I’m working in my spare time on several maxscript I’d like to integrate in our pipeline (we’re a small studio, but you know… ).
I used to code during university years, before turning to full time art and now I’m trying to remember how to do stuff properly.
My plan is to save useful functions in specific structs stored into separated ms files. I’m basically pretending to do object oriented programming and writing classes. (Well,sort of…)
Up to now the ms files end with the declaration of a global struct and they are evaluated at startup: this means that every other script I use doesn’t need to include them: I can directly use any struct and its functions.
So I don’t need to manually add stuff and there is only 1 instance for each class…
But they’re all global, and I know that is not the most elegant thing.
So I’m here looking for some good programming hint: is this a nice solution or could be better to define only structs (aka classes) and then include them only where needed, creating a specific instance for each script?
I already know quite well game engines and shaders and basic coding, but I’m working hard on this stuff (and learning python too): I want to become better tech artist and in time improve the studio pipeline
Thanks for any suggestion!
Totally get what you’re trying to do and why. I think when I was doing some of that, I would declare my “includes” as fileIn at the top of the scripts that used them so I’d at least make it look like python imports.
But I’m also working on a project right now where that’s not the case and all the functional code just assumes everything evaluated and loaded correctly. I don’t think it’s strictly necessary to go the extra step you’re proposing.
@Adam_Pletcher might have some more thoughts on the topic, though.
@ Volition we hit an odd bug on Max startup that would only present very randomly and was tied to executing startup scripts to put global structs in memory. It was more tightly related to the PyWin32 Python module, which was being called from a startup struct file.
I got around it, and made our code a bit more optimized, by creating a MaxScript method similar to Python’s import( ) method. This method is global and created in a script that runs from the stdscripts folder so it is evaluated before any other startup MaxScripts.
( global mxs_import _imported_modules = #( ) fn mxs_import module_filename = ( module_filepath = undefined path_parts = filterString module_filename "\\" if path_parts.count > 1 then ( module_filepath = module_filename module_filename = path_parts[ path_parts.count ] ) if findItem _imported_modules module_filename == 0 then ( append _imported_modules module_filename if module_filepath != undefined then ( fileIn ( module_filepath ) ) ) ) )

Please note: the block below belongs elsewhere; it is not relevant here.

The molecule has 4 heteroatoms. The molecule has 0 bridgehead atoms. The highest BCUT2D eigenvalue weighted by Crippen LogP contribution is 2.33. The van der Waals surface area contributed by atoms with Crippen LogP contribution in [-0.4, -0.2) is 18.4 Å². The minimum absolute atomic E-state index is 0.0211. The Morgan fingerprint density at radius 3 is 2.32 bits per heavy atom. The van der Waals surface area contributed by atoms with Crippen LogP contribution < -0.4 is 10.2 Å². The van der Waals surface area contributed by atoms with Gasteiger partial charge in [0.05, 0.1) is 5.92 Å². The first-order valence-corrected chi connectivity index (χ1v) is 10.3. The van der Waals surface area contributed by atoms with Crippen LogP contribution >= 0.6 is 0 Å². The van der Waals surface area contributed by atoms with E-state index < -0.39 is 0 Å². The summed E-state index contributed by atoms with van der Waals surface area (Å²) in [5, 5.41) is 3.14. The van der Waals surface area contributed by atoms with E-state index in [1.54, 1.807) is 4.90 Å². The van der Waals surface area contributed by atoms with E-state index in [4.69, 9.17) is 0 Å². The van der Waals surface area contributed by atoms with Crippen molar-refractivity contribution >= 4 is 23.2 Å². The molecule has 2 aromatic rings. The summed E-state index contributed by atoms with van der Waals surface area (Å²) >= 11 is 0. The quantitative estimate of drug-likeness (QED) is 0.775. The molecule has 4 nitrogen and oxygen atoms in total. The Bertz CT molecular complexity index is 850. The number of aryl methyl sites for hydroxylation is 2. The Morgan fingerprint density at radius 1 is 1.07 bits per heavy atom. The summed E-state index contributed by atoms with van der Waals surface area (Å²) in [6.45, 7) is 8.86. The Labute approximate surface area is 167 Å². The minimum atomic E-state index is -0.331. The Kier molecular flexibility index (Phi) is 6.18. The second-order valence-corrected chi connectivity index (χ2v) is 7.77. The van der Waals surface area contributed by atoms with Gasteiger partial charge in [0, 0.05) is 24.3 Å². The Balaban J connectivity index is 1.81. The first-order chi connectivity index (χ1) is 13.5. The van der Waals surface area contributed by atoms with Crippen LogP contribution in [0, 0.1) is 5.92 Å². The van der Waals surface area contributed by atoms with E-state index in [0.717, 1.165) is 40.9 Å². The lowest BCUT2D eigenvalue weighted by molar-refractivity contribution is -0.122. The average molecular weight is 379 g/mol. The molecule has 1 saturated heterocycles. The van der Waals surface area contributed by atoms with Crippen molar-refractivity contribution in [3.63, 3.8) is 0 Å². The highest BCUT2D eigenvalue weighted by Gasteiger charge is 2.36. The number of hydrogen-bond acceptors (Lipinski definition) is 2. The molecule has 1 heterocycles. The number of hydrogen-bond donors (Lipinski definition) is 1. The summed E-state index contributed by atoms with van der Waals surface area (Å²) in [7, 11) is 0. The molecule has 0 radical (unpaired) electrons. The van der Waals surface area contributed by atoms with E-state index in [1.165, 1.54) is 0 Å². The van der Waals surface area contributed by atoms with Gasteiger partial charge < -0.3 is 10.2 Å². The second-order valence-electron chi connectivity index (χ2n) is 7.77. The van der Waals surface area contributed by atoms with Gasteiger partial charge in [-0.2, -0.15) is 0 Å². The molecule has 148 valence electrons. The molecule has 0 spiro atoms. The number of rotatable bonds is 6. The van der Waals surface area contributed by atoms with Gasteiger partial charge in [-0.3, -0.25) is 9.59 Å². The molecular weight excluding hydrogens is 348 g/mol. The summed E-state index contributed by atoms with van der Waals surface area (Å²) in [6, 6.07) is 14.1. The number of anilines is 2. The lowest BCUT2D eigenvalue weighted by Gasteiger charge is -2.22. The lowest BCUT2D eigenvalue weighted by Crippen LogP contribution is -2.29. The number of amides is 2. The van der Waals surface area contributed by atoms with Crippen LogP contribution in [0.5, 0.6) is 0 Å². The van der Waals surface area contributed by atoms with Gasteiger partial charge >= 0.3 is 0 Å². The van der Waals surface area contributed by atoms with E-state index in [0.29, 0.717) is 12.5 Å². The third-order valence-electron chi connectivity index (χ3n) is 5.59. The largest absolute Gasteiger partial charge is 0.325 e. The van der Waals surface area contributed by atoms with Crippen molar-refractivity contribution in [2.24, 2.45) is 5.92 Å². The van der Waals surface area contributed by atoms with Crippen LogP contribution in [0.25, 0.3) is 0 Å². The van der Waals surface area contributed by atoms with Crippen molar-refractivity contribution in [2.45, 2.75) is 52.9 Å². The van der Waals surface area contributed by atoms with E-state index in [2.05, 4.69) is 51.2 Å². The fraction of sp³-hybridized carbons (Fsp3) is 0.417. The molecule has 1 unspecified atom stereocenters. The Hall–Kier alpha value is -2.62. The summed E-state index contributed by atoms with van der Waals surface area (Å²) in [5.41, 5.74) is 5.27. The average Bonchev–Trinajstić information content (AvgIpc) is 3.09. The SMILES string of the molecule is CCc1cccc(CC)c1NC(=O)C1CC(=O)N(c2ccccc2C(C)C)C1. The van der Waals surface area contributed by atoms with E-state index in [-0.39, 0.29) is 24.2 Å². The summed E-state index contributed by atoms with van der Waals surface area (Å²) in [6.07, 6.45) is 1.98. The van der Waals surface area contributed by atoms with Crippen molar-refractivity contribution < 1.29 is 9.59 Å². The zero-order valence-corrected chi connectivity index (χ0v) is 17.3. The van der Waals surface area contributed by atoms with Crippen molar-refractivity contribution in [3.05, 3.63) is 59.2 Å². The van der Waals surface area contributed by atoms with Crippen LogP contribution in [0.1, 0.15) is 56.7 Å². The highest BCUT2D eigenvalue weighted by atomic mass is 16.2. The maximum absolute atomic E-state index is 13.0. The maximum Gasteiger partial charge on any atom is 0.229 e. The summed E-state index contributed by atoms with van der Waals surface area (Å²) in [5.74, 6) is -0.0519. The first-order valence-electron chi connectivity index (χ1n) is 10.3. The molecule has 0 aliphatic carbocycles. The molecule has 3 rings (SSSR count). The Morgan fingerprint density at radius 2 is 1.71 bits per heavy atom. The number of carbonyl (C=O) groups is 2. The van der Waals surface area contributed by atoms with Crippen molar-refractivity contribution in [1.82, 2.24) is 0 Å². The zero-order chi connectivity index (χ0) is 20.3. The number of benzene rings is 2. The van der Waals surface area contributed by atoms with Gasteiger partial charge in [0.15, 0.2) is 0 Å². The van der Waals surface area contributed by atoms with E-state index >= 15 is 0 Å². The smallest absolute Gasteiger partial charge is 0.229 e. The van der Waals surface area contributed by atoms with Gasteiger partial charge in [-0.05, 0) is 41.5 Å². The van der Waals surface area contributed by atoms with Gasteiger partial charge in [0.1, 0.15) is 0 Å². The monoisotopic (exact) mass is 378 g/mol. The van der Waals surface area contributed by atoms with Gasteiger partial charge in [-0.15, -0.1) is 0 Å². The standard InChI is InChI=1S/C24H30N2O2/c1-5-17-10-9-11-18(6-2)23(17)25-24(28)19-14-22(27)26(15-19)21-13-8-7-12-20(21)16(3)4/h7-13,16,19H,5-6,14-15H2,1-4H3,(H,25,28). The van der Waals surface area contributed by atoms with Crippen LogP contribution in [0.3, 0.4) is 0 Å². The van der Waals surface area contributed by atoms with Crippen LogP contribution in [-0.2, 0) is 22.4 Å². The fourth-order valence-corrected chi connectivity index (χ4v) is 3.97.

Now at the top of various tools files we declare the libraries we need like:
What Jeff said. We used to put all our “library” .ms files in the stdscripts folder then just rely on those structs being defined for every other script. Eventually we hit some weird situations that didn’t work, as Jeff mentioned, and switched over to explicit fileIns.
Regardless, having shared MaxScript library code is totally a valid/useful thing.
I’m glad read that my idea is not completely silly!
Thanks for all your feedbacks.
Despite having global declared structs doesn’t seem to be a huge problem, it’s quite clear that sooner or later a switch to explicit fileIns were better.
I’ve never stumbled into the bug mentioned by Jeff but I’d like avoid the risk…
I like the method to include other scripts… I could try something similar.
Including structs then should be better to put the declaration of an instance directly its ms file…something like:
fn myStuff =()
myInstance = myStruct()
or create it in the script including the struct?
(*yes…I’m a new-line-when-bracket guy )
I apologize for what probably seems to be a bunch of trivial questions, but I’m still in the phase I need to clarify ideas (and remove layers and layers of dust from my ancient coding knowledge )
No need to apologize! The forums are here for just this type of interaction. At Volition we do the instantiation in the struct definition file like you wrote. That way the instance is also global, which will help prevent against multiple instances of the struct under different names and taking up memory with identical information.
If you need more immediate answers to questions, or just want to hang out and chat, join the TA Slack tech-artists.slack.org.
I’ve tried something similar one time, but with a try-catch block (if trying to access the struct instance throws an error, I instantiate it).
If I correctly understand you have a global array of module names to keep track of already imported stuff.
I don’t fully get last part: how it can import scripts if (like in your following examples) the module_filename were composed only by the .ms file name? The IF statement on path_parts.count is false, so module_filepath stays undefined… and then no fileIn.
Or am I wrong?
Got it! So global, pre-instantiated structs + conditional include is the way (well… one good way)
I already am on Slack… I just don’t like it too much as tool